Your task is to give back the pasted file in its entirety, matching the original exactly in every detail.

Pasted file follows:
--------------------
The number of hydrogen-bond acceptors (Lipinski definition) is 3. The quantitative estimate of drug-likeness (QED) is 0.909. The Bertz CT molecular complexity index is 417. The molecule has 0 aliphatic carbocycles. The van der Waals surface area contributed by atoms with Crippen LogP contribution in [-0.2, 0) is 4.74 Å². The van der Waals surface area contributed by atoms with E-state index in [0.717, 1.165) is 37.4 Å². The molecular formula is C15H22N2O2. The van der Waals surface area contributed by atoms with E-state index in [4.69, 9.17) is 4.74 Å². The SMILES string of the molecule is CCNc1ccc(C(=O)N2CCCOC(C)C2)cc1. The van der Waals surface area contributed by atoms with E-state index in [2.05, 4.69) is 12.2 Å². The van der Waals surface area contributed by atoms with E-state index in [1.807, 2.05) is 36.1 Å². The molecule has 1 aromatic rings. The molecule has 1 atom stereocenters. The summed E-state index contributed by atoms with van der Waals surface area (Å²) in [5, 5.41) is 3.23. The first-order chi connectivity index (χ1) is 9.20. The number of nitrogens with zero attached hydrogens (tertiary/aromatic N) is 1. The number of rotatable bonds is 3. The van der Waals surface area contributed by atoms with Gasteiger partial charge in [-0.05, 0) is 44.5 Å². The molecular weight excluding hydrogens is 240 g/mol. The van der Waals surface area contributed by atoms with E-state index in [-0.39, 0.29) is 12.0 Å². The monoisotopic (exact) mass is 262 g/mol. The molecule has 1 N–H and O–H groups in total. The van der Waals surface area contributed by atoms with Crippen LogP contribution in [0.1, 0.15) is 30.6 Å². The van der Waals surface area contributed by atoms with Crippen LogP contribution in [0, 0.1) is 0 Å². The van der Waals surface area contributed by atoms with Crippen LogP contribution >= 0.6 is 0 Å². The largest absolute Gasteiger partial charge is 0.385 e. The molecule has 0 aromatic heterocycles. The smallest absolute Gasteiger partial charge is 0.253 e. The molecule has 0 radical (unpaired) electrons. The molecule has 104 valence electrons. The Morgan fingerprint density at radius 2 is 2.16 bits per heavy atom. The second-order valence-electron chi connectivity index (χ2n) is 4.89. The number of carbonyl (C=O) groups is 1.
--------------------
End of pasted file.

The number of hydrogen-bond acceptors (Lipinski definition) is 3. The quantitative estimate of drug-likeness (QED) is 0.909. The Bertz CT molecular complexity index is 417. The molecule has 0 aliphatic carbocycles. The van der Waals surface area contributed by atoms with Crippen LogP contribution in [-0.2, 0) is 4.74 Å². The van der Waals surface area contributed by atoms with E-state index in [0.717, 1.165) is 37.4 Å². The molecular formula is C15H22N2O2. The van der Waals surface area contributed by atoms with E-state index in [4.69, 9.17) is 4.74 Å². The SMILES string of the molecule is CCNc1ccc(C(=O)N2CCCOC(C)C2)cc1. The van der Waals surface area contributed by atoms with E-state index in [2.05, 4.69) is 12.2 Å². The van der Waals surface area contributed by atoms with E-state index in [1.807, 2.05) is 36.1 Å². The molecule has 1 aromatic rings. The molecule has 1 atom stereocenters. The summed E-state index contributed by atoms with van der Waals surface area (Å²) in [5, 5.41) is 3.23. The first-order chi connectivity index (χ1) is 9.20. The number of nitrogens with zero attached hydrogens (tertiary/aromatic N) is 1. The number of rotatable bonds is 3. The van der Waals surface area contributed by atoms with Gasteiger partial charge in [-0.05, 0) is 44.5 Å². The molecular weight excluding hydrogens is 240 g/mol. The van der Waals surface area contributed by atoms with E-state index in [-0.39, 0.29) is 12.0 Å². The monoisotopic (exact) mass is 262 g/mol. The molecule has 1 N–H and O–H groups in total. The van der Waals surface area contributed by atoms with Crippen LogP contribution in [0.1, 0.15) is 30.6 Å². The van der Waals surface area contributed by atoms with Crippen LogP contribution in [0, 0.1) is 0 Å². The van der Waals surface area contributed by atoms with Crippen LogP contribution >= 0.6 is 0 Å². The largest absolute Gasteiger partial charge is 0.385 e. The molecule has 0 aromatic heterocycles. The smallest absolute Gasteiger partial charge is 0.253 e. The molecule has 0 radical (unpaired) electrons. The molecule has 104 valence electrons. The Morgan fingerprint density at radius 2 is 2.16 bits per heavy atom. The second-order valence-electron chi connectivity index (χ2n) is 4.89. The number of carbonyl (C=O) groups is 1.